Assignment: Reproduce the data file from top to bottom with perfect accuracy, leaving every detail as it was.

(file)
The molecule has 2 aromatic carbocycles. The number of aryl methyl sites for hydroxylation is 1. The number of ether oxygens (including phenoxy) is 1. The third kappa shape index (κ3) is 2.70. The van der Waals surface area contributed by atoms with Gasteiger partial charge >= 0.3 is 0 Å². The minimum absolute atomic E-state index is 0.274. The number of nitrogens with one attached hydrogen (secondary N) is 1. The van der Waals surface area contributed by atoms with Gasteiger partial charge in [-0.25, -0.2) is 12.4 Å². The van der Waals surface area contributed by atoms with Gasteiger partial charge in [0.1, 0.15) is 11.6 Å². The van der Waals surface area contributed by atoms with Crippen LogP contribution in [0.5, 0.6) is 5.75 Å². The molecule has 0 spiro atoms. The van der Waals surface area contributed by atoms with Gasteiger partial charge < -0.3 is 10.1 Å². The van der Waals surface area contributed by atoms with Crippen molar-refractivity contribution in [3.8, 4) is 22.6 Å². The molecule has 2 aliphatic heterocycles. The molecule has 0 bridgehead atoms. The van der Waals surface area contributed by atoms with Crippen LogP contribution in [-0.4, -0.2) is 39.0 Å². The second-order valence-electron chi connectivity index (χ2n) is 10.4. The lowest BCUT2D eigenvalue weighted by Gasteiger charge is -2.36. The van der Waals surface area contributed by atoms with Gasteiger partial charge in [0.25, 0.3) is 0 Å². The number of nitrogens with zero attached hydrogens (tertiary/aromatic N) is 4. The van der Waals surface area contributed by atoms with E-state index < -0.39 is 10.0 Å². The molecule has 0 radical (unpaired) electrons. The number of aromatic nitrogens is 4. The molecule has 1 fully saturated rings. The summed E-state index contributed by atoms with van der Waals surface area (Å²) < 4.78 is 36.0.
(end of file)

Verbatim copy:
The molecule has 2 aromatic carbocycles. The number of aryl methyl sites for hydroxylation is 1. The number of ether oxygens (including phenoxy) is 1. The third kappa shape index (κ3) is 2.70. The van der Waals surface area contributed by atoms with Gasteiger partial charge >= 0.3 is 0 Å². The minimum absolute atomic E-state index is 0.274. The number of nitrogens with one attached hydrogen (secondary N) is 1. The van der Waals surface area contributed by atoms with Gasteiger partial charge in [-0.25, -0.2) is 12.4 Å². The van der Waals surface area contributed by atoms with Gasteiger partial charge in [0.1, 0.15) is 11.6 Å². The van der Waals surface area contributed by atoms with Crippen LogP contribution in [0.5, 0.6) is 5.75 Å². The molecule has 0 spiro atoms. The van der Waals surface area contributed by atoms with Gasteiger partial charge < -0.3 is 10.1 Å². The van der Waals surface area contributed by atoms with Crippen molar-refractivity contribution in [3.8, 4) is 22.6 Å². The molecule has 2 aliphatic heterocycles. The molecule has 0 bridgehead atoms. The van der Waals surface area contributed by atoms with Crippen LogP contribution in [-0.4, -0.2) is 39.0 Å². The second-order valence-electron chi connectivity index (χ2n) is 10.4. The lowest BCUT2D eigenvalue weighted by Gasteiger charge is -2.36. The van der Waals surface area contributed by atoms with Gasteiger partial charge in [0.25, 0.3) is 0 Å². The number of nitrogens with zero attached hydrogens (tertiary/aromatic N) is 4. The van der Waals surface area contributed by atoms with E-state index < -0.39 is 10.0 Å². The molecule has 0 radical (unpaired) electrons. The number of aromatic nitrogens is 4. The molecule has 1 fully saturated rings. The summed E-state index contributed by atoms with van der Waals surface area (Å²) < 4.78 is 36.0.